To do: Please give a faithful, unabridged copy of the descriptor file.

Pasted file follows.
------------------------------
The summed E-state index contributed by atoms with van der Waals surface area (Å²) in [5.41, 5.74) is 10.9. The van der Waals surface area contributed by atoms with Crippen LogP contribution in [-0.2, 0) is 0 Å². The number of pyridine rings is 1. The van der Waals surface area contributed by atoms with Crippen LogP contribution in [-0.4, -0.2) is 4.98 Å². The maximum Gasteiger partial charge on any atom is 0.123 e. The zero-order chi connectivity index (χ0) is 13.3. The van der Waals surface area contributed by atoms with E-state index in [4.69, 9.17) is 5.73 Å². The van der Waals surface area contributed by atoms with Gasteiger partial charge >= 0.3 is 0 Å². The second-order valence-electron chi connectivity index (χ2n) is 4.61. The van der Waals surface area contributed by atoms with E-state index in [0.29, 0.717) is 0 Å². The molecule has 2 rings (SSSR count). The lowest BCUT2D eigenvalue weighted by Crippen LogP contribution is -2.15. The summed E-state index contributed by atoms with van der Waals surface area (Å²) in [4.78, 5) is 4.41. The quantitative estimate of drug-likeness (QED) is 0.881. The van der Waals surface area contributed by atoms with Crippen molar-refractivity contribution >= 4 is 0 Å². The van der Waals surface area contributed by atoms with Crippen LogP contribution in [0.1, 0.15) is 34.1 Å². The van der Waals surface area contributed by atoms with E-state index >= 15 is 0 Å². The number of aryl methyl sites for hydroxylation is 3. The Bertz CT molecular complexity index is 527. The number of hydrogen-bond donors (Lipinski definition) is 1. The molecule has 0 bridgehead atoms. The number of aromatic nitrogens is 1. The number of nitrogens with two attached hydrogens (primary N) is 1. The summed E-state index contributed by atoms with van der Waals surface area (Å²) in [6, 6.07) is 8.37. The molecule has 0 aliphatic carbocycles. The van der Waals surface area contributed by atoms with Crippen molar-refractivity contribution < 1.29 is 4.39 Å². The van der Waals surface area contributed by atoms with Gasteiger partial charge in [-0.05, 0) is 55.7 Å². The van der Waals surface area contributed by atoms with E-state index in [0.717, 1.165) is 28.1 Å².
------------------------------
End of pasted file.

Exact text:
The summed E-state index contributed by atoms with van der Waals surface area (Å²) in [5.41, 5.74) is 10.9. The van der Waals surface area contributed by atoms with Crippen LogP contribution in [-0.2, 0) is 0 Å². The number of pyridine rings is 1. The van der Waals surface area contributed by atoms with Crippen LogP contribution in [-0.4, -0.2) is 4.98 Å². The maximum Gasteiger partial charge on any atom is 0.123 e. The zero-order chi connectivity index (χ0) is 13.3. The van der Waals surface area contributed by atoms with E-state index in [4.69, 9.17) is 5.73 Å². The van der Waals surface area contributed by atoms with Gasteiger partial charge >= 0.3 is 0 Å². The second-order valence-electron chi connectivity index (χ2n) is 4.61. The van der Waals surface area contributed by atoms with E-state index in [0.29, 0.717) is 0 Å². The molecule has 2 rings (SSSR count). The lowest BCUT2D eigenvalue weighted by Crippen LogP contribution is -2.15. The summed E-state index contributed by atoms with van der Waals surface area (Å²) in [4.78, 5) is 4.41. The quantitative estimate of drug-likeness (QED) is 0.881. The van der Waals surface area contributed by atoms with Crippen molar-refractivity contribution >= 4 is 0 Å². The van der Waals surface area contributed by atoms with Crippen LogP contribution in [0.1, 0.15) is 34.1 Å². The van der Waals surface area contributed by atoms with E-state index >= 15 is 0 Å². The number of aryl methyl sites for hydroxylation is 3. The Bertz CT molecular complexity index is 527. The number of hydrogen-bond donors (Lipinski definition) is 1. The molecule has 0 bridgehead atoms. The number of aromatic nitrogens is 1. The number of nitrogens with two attached hydrogens (primary N) is 1. The summed E-state index contributed by atoms with van der Waals surface area (Å²) in [6, 6.07) is 8.37. The molecule has 0 aliphatic carbocycles. The van der Waals surface area contributed by atoms with Crippen molar-refractivity contribution < 1.29 is 4.39 Å². The van der Waals surface area contributed by atoms with Gasteiger partial charge in [-0.05, 0) is 55.7 Å². The van der Waals surface area contributed by atoms with E-state index in [0.717, 1.165) is 28.1 Å².